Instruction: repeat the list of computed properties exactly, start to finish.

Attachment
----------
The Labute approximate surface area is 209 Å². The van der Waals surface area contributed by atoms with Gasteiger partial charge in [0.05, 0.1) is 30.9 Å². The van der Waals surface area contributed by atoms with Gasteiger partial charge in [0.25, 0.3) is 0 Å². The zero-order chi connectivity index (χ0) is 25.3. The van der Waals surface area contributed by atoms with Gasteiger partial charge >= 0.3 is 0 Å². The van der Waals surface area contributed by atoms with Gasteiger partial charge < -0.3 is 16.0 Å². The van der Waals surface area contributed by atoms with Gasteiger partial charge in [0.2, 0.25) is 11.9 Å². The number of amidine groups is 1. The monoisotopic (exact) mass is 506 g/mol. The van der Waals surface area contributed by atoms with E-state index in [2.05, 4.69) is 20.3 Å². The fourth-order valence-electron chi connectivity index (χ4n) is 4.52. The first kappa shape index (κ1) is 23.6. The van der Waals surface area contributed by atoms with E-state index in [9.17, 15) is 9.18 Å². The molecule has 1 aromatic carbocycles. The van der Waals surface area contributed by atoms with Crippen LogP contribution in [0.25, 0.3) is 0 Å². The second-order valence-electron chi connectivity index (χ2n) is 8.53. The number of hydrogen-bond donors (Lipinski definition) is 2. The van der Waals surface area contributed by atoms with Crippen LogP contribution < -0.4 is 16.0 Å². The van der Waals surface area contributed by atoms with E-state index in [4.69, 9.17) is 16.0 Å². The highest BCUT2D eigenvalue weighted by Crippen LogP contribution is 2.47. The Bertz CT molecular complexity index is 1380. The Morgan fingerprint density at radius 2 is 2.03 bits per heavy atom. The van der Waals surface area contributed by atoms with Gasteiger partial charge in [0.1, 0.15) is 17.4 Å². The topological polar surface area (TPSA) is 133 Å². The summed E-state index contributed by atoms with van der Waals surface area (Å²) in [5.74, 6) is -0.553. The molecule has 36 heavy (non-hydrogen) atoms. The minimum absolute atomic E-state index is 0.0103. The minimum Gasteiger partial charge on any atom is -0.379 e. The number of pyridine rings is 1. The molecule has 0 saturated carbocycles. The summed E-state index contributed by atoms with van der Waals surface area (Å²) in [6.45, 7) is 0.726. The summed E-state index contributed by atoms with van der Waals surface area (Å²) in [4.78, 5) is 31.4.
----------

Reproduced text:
The Labute approximate surface area is 209 Å². The van der Waals surface area contributed by atoms with Gasteiger partial charge in [0.05, 0.1) is 30.9 Å². The van der Waals surface area contributed by atoms with Gasteiger partial charge in [0.25, 0.3) is 0 Å². The zero-order chi connectivity index (χ0) is 25.3. The van der Waals surface area contributed by atoms with Gasteiger partial charge >= 0.3 is 0 Å². The van der Waals surface area contributed by atoms with Gasteiger partial charge < -0.3 is 16.0 Å². The van der Waals surface area contributed by atoms with Gasteiger partial charge in [0.2, 0.25) is 11.9 Å². The number of amidine groups is 1. The monoisotopic (exact) mass is 506 g/mol. The van der Waals surface area contributed by atoms with E-state index in [2.05, 4.69) is 20.3 Å². The fourth-order valence-electron chi connectivity index (χ4n) is 4.52. The first kappa shape index (κ1) is 23.6. The van der Waals surface area contributed by atoms with E-state index in [9.17, 15) is 9.18 Å². The molecule has 1 aromatic carbocycles. The van der Waals surface area contributed by atoms with Crippen LogP contribution in [0.25, 0.3) is 0 Å². The second-order valence-electron chi connectivity index (χ2n) is 8.53. The number of hydrogen-bond donors (Lipinski definition) is 2. The van der Waals surface area contributed by atoms with Crippen LogP contribution < -0.4 is 16.0 Å². The van der Waals surface area contributed by atoms with E-state index in [4.69, 9.17) is 16.0 Å². The highest BCUT2D eigenvalue weighted by Crippen LogP contribution is 2.47. The Bertz CT molecular complexity index is 1380. The Morgan fingerprint density at radius 2 is 2.03 bits per heavy atom. The van der Waals surface area contributed by atoms with Gasteiger partial charge in [0.1, 0.15) is 17.4 Å². The topological polar surface area (TPSA) is 133 Å². The summed E-state index contributed by atoms with van der Waals surface area (Å²) in [5.74, 6) is -0.553. The molecule has 36 heavy (non-hydrogen) atoms. The minimum absolute atomic E-state index is 0.0103. The minimum Gasteiger partial charge on any atom is -0.379 e. The number of pyridine rings is 1. The molecule has 0 saturated carbocycles. The summed E-state index contributed by atoms with van der Waals surface area (Å²) in [6.45, 7) is 0.726. The summed E-state index contributed by atoms with van der Waals surface area (Å²) in [4.78, 5) is 31.4.